Note Section 4.9.1.1 of the CA/Browser Forum’s Baseline Requirements, which states:
“The CA SHALL revoke a Certificate within 24 hours if one or more of the following occurs: …
9. The CA is made aware that the Certificate was not issued in accordance with these Requirements or the CA’s Certificate Policy or Certification Practice Statement; 
10. The CA determines that any of the information appearing in the Certificate is inaccurate or misleading; …
14. Revocation is required by the CA’s Certificate Policy and/or Certification Practice Statement; or 
15. The technical content or format of the Certificate presents an unacceptable risk to Application Software Suppliers or Relying Parties (e.g. the CA/Browser Forum might determine that a deprecated cryptographic/signature algorithm or key size presents an unacceptable risk and that such Certificates should be revoked and replaced by CAs within a given period of time).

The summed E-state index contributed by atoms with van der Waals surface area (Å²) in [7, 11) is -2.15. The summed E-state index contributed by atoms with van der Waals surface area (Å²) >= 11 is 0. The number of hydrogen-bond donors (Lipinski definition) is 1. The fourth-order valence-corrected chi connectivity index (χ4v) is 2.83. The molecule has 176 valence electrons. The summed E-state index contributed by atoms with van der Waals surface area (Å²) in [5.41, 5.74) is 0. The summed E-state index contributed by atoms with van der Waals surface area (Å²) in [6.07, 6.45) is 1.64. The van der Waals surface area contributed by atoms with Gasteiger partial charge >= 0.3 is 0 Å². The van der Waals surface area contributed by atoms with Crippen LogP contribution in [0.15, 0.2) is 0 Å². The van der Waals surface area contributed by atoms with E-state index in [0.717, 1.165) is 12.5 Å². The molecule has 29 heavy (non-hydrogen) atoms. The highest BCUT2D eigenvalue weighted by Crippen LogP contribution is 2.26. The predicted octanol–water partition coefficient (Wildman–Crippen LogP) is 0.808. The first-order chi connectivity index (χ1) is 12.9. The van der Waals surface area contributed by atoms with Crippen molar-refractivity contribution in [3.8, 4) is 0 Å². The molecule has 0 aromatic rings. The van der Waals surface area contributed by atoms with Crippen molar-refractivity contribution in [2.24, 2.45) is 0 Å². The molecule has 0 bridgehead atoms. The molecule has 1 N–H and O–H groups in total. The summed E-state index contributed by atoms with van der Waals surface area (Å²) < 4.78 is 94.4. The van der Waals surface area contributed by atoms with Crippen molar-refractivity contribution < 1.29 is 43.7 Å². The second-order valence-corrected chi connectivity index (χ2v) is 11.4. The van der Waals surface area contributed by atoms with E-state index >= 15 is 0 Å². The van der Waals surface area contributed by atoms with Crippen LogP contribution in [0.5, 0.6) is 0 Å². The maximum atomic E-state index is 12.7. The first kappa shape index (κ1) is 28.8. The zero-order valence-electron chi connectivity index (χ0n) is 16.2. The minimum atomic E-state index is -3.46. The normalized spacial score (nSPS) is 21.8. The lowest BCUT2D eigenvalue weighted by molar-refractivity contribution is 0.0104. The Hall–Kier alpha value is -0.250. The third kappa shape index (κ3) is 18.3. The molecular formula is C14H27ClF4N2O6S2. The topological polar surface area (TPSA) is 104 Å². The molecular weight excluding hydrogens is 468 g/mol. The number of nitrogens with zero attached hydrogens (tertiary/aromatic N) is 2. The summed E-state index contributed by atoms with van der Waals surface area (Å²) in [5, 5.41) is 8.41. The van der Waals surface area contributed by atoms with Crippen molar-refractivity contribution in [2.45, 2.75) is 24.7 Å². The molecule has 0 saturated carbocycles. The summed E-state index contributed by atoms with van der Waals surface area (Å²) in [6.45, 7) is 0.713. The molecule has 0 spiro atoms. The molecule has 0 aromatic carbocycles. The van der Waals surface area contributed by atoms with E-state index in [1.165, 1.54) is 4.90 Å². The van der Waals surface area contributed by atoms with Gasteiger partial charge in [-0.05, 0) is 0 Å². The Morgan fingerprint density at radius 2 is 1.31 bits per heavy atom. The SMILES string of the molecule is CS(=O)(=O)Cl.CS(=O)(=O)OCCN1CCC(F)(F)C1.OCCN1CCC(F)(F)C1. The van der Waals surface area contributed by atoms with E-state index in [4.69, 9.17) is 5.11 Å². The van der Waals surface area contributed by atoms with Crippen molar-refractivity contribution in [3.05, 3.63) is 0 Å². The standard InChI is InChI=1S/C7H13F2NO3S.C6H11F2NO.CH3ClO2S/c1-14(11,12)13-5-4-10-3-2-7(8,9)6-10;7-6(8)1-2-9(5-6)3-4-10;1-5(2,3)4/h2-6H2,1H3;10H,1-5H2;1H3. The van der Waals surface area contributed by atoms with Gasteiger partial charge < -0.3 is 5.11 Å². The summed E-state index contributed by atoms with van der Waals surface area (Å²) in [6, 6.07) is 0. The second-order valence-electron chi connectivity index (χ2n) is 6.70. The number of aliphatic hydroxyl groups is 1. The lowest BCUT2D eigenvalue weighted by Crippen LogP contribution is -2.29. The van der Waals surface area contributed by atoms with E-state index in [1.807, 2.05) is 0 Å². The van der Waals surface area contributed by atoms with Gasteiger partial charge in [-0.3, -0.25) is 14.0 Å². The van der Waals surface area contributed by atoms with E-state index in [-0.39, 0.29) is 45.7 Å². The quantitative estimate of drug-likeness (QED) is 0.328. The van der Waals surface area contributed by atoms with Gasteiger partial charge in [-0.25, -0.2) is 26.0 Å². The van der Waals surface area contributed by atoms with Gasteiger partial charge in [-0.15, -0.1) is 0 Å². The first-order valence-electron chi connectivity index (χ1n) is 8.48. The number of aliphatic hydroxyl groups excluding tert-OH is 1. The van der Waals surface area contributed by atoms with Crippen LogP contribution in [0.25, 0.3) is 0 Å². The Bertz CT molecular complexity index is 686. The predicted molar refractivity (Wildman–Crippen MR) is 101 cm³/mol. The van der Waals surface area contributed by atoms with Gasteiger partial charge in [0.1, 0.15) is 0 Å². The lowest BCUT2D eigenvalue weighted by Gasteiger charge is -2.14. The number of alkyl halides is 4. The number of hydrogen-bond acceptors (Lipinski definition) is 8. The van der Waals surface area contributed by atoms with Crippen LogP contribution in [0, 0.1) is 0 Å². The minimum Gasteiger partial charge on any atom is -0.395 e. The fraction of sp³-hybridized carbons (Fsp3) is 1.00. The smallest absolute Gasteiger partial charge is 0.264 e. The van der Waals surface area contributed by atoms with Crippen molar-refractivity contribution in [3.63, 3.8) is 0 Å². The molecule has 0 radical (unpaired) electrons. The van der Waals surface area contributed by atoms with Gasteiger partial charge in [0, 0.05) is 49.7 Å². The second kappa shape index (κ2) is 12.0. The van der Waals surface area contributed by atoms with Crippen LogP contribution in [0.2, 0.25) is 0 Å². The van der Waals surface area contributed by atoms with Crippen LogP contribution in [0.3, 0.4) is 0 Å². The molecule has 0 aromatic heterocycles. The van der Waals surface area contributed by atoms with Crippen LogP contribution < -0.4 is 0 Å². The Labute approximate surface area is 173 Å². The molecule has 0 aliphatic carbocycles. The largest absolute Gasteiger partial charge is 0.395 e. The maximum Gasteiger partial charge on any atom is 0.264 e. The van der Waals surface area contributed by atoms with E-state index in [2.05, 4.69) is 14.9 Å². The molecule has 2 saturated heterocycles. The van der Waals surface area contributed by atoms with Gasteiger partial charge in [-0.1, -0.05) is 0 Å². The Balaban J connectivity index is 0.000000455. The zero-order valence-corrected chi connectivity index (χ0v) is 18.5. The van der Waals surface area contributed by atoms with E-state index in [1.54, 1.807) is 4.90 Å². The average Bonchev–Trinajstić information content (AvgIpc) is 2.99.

However, it is not our intent to introduce additional problems by forcing the immediate revocation of certificates that are not BR compliant when they do not pose an urgent security concern. Therefore, we request that your CA perform careful analysis of the situation. If there is justification to not revoke the problematic certificates, then explain those reasons and provide a timeline for when the bulks of the certificates will expire or be revoked/replaced. 

We expect that your forthcoming audit statements will indicate the findings of these problems. If your CA will not be revoking the certificates within 24 hours in accordance with the BRs, then that will also need to be listed as a finding in your CA’s BR audit statement.